“The historical matters of Scripture, both narrative and prophecy, constitute as it were the bones of its system, whereas the spiritual matters are as its muscles, blood vessels, and nerves. As the bones are necessary to the human system, so Scripture must have its historical matters. The expositor who nullifies the historical ground work of Scripture for the sake of finding only spiritual truths everywhere, brings death on all correct interpretations. Those expositions are the safest which keep closest to the text.”
The “Gnomon” of John Alfred (1742).
C. H. Dodd wonders about the bare bones of the resurrection:
“Clearly something had changed these men. They said it was a meeting with Jesus. We have no evidence with which to check their claim. To propose an alternative explanation, based on some preconceived theory, is of dubious profit. What was the nature of this meeting we cannot pretend to know. What actually happened, if by that we mean what any casual observer might have witnessed, is a question that does not admit of an answer. But the events that make history do not consist of such “bare facts.” They include the meaning the facts held for those who encountered them; and their reality is known through the observable consequences. In this instance we may be clearer about the meaning and the consequences than about the “facts” in themselves, but this would be true of other momentous events in history.”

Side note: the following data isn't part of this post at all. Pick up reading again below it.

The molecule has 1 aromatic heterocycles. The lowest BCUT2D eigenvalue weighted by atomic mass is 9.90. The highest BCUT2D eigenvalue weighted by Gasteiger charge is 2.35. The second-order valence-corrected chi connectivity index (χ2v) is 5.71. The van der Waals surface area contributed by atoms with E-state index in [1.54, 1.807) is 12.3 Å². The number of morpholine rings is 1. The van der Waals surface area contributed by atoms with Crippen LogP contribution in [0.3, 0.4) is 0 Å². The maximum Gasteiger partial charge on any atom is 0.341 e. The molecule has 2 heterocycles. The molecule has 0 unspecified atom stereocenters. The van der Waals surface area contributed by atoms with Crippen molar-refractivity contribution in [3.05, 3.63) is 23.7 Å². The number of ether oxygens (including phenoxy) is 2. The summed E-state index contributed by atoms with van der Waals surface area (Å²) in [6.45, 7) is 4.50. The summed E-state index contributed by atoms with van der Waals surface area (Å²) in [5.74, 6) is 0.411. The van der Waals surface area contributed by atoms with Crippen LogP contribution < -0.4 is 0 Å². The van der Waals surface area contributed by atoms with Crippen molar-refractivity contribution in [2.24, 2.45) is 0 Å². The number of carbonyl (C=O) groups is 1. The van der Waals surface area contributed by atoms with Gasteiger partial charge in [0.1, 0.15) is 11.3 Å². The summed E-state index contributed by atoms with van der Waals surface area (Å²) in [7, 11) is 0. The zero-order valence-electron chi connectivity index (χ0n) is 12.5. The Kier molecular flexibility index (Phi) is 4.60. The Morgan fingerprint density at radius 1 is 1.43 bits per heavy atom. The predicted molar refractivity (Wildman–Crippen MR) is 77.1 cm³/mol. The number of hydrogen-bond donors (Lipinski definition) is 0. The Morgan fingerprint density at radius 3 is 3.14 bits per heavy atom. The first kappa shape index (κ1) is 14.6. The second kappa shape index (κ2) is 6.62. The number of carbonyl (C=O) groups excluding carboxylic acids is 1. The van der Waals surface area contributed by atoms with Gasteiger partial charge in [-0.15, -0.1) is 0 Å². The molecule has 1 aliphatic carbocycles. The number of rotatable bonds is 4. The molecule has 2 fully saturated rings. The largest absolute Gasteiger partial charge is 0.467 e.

(C.H. Dodd. 1974 (first published in 1971). The founder of Christianity, Fontana books. Foreword by J.A.T Robinson. You can also find Dodd’s book online).
As Dodd says, clearly something had changed these men’s lives, even if it wasn’t something concrete or clear or factually factual (in contradistinction to Dodd’s “historically factual”). Who cares; as long as Jesus rose in our hearts? Sweet. And how do we know this. Who will save me from this body of theological and historical death? (See my The dead sure facts of history: C.h. Dodd’s slant on the resurrection.